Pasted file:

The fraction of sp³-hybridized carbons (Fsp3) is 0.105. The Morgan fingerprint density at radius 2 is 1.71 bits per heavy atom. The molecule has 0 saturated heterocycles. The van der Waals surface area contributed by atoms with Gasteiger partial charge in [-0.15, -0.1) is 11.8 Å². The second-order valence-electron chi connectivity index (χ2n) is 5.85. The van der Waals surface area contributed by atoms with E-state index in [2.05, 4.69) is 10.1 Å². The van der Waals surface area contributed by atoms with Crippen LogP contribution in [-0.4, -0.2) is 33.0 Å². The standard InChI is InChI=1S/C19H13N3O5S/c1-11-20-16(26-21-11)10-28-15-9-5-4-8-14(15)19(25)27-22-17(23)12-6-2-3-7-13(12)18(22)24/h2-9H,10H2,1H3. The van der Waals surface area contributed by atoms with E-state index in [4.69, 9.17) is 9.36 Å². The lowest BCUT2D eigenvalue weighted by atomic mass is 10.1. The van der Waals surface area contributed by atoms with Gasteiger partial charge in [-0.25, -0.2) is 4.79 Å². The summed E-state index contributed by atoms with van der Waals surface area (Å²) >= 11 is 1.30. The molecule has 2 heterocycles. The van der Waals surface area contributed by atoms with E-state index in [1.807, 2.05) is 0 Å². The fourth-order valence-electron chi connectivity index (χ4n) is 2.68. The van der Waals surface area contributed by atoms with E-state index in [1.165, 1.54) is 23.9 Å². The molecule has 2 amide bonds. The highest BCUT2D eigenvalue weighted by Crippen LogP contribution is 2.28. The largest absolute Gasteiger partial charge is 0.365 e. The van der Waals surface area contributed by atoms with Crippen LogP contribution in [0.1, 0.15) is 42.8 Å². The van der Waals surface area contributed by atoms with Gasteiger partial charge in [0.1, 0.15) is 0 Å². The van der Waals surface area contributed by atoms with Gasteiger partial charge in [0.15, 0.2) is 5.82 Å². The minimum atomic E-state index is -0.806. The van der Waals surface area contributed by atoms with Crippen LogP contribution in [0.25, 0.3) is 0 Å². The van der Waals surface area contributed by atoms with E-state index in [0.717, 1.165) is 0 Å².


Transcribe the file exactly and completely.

The fraction of sp³-hybridized carbons (Fsp3) is 0.105. The Morgan fingerprint density at radius 2 is 1.71 bits per heavy atom. The molecule has 0 saturated heterocycles. The van der Waals surface area contributed by atoms with Gasteiger partial charge in [-0.15, -0.1) is 11.8 Å². The second-order valence-electron chi connectivity index (χ2n) is 5.85. The van der Waals surface area contributed by atoms with E-state index in [2.05, 4.69) is 10.1 Å². The van der Waals surface area contributed by atoms with Crippen LogP contribution in [-0.4, -0.2) is 33.0 Å². The standard InChI is InChI=1S/C19H13N3O5S/c1-11-20-16(26-21-11)10-28-15-9-5-4-8-14(15)19(25)27-22-17(23)12-6-2-3-7-13(12)18(22)24/h2-9H,10H2,1H3. The van der Waals surface area contributed by atoms with E-state index in [4.69, 9.17) is 9.36 Å². The lowest BCUT2D eigenvalue weighted by atomic mass is 10.1. The van der Waals surface area contributed by atoms with Gasteiger partial charge in [-0.25, -0.2) is 4.79 Å². The summed E-state index contributed by atoms with van der Waals surface area (Å²) >= 11 is 1.30. The molecule has 2 heterocycles. The van der Waals surface area contributed by atoms with E-state index in [1.807, 2.05) is 0 Å². The fourth-order valence-electron chi connectivity index (χ4n) is 2.68. The van der Waals surface area contributed by atoms with E-state index in [1.165, 1.54) is 23.9 Å². The molecule has 2 amide bonds. The highest BCUT2D eigenvalue weighted by Crippen LogP contribution is 2.28. The largest absolute Gasteiger partial charge is 0.365 e. The van der Waals surface area contributed by atoms with Crippen LogP contribution in [0.1, 0.15) is 42.8 Å². The van der Waals surface area contributed by atoms with Gasteiger partial charge in [0.1, 0.15) is 0 Å². The van der Waals surface area contributed by atoms with Gasteiger partial charge in [0.15, 0.2) is 5.82 Å². The minimum atomic E-state index is -0.806. The van der Waals surface area contributed by atoms with Crippen LogP contribution in [0.25, 0.3) is 0 Å². The van der Waals surface area contributed by atoms with E-state index in [0.717, 1.165) is 0 Å².